Molecular Breast Imaging (MBI) is an exciting new imaging technology that has great promise for more accurate (and earlier) breast cancer diagnosis. Studies have shown that early detection and treatment make a tremendous difference in outcomes. While mammography is the standard of care in screening, it is less effective in finding tumors in dense breast tissue. So how does MBI help in cancer detection?
- When used in conjunction with mammography screening, the likelihood of tumor detection increases significantly with an MBI exam
- An MBI exam can also rule out cancer more conclusively when a mammogram is indeterminate, which, in turn, can eliminate unnecessary biopsies
Following are some commonly asked questions that women have about an MBI exam. Over the coming months, we will be expanding this section, which is dedicated entirely to the needs and concerns of women. We welcome your feedback.
How do I know if I have dense breast tissue?
Contrary to what you might think, breast density does not correlate to how heavy or firm a woman’s breasts are. At present there is no agreed upon method for measuring breast density, but there is agreement that women with dense breast tissue are more likely to develop cancer (studies estimate between 3 and 6 times more likely). Studies have also shown that mammograms are less effective in identifying cancers in dense breasts, because, in mammograms, cancers can appear white like dense breast tissue. While some states in the U.S. have laws requiring that mammography reports include breast density, there are no recommendations or screening guidelines associated with dense breast assessment. You should discuss your breast cancer risk factors with your doctor. Visit BeCertain.info for more information.
Are there any other indicators for having an MBI?
Your doctor may recommend an MBI if your mammogram was indeterminate (the radiologist has a question about whether there is a tumor that the mammogram is not showing clearly). Your doctor may also recommend an MBI exam if you cannot tolerate an MRI. An MBI exam is well tolerated by patients and even more comfortable than a mammogram. An MBI exam does require breast compression, but the compression is a fraction of what a mammogram requires; it is only for keeping the breast stable and has nothing to do with getting a better image.
What does the exam entail?
There is no advance preparation required for the exam. You will receive a low dose injection of a radiotracer intravenously. The tracer accumulates in cancer cells, and is not influenced by breast density. You can sit comfortably in front of the LumaGEM molecular breast imaging system. Your breast is compressed between two special cameras, which take a series of images. Generally, these will be the same views that were taken during your mammogram to make comparison easier. The procedure takes about 40-45 minutes, and the images are available immediately for the radiologist to review.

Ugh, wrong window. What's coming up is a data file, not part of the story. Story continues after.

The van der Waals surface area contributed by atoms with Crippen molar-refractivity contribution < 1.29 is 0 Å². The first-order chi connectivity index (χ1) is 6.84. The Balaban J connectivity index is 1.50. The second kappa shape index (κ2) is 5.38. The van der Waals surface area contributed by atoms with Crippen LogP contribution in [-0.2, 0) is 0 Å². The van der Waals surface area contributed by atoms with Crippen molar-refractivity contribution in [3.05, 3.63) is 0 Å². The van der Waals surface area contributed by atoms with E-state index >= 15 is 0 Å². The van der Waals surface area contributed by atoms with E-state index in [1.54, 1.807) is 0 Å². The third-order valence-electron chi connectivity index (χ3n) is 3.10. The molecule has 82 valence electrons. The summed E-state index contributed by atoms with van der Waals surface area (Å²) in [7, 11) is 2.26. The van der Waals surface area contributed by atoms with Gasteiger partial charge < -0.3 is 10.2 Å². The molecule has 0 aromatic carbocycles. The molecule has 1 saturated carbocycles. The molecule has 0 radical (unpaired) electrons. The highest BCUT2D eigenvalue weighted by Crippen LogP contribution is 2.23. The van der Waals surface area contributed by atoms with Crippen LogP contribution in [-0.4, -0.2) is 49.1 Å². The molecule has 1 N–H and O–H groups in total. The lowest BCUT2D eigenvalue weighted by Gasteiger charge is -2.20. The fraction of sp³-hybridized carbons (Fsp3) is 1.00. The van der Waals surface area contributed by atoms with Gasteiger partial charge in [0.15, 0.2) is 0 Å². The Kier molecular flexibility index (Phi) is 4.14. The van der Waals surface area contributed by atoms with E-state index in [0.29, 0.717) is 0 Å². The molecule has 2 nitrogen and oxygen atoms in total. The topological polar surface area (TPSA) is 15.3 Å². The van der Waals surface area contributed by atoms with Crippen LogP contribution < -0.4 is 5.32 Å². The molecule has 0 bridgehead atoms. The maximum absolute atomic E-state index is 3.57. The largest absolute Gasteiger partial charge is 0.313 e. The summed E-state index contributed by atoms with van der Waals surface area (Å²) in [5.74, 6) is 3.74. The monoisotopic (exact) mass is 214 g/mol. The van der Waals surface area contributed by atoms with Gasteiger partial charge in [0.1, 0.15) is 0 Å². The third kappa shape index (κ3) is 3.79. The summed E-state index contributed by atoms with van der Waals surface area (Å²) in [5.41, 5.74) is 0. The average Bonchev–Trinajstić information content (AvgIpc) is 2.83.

Are there any allergic reactions to the radiotracer? Is it a harmful amount of radiation? How long does it stay in my system?
There are no reported side effects from the radiotracer. The amount of radiation in the radiotracer is extremely low. You can continue your normal activities as soon as the exam is over. The tracer remains in your body for a short time (about five hours) and is cleared through natural bodily functions.
Is the exam more likely to show that I have cancer? If the exam does show a lesion, what is the next step?
MBI, in combination with a standard screening mammography, provides much higher sensitivity (91% compared to 27% sensitivity with mammography alone). So the likelihood is much higher that an MBI will detect a tumor (possibly at an earlier stage) in dense breast tissue if your mammogram is inconclusive or even negative. If your MBI exam reveals a suspicious lesion, then it is likely that your doctor will suggest a biopsy as a next step. If your MBI exam confirms that you are cancer-free, it may eliminate an unnecessary biopsy.